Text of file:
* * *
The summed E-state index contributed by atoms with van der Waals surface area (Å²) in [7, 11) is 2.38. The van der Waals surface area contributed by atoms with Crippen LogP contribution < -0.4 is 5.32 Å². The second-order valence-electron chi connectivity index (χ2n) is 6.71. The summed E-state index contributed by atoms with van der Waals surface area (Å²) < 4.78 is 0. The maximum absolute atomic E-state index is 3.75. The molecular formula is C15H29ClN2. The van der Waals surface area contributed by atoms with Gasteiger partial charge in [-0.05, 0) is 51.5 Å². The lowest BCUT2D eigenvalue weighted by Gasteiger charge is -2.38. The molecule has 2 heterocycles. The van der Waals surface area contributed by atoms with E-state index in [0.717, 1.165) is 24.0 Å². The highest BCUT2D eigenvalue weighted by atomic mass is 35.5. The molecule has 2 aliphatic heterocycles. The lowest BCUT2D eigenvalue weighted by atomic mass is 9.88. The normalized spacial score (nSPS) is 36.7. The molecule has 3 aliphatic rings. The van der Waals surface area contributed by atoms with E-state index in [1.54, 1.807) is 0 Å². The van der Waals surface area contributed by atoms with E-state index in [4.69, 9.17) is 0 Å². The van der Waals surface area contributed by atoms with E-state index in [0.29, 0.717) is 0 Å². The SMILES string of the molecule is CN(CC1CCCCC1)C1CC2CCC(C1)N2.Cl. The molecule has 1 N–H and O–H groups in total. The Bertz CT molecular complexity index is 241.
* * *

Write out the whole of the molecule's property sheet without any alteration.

The summed E-state index contributed by atoms with van der Waals surface area (Å²) in [7, 11) is 2.38. The van der Waals surface area contributed by atoms with Crippen LogP contribution < -0.4 is 5.32 Å². The second-order valence-electron chi connectivity index (χ2n) is 6.71. The summed E-state index contributed by atoms with van der Waals surface area (Å²) < 4.78 is 0. The maximum absolute atomic E-state index is 3.75. The molecular formula is C15H29ClN2. The van der Waals surface area contributed by atoms with Gasteiger partial charge in [-0.05, 0) is 51.5 Å². The lowest BCUT2D eigenvalue weighted by Gasteiger charge is -2.38. The molecule has 2 heterocycles. The van der Waals surface area contributed by atoms with E-state index in [0.717, 1.165) is 24.0 Å². The highest BCUT2D eigenvalue weighted by atomic mass is 35.5. The molecule has 2 aliphatic heterocycles. The lowest BCUT2D eigenvalue weighted by atomic mass is 9.88. The normalized spacial score (nSPS) is 36.7. The molecule has 3 aliphatic rings. The van der Waals surface area contributed by atoms with E-state index in [1.54, 1.807) is 0 Å². The van der Waals surface area contributed by atoms with E-state index in [4.69, 9.17) is 0 Å². The van der Waals surface area contributed by atoms with E-state index in [0.29, 0.717) is 0 Å². The SMILES string of the molecule is CN(CC1CCCCC1)C1CC2CCC(C1)N2.Cl. The molecule has 1 N–H and O–H groups in total. The Bertz CT molecular complexity index is 241.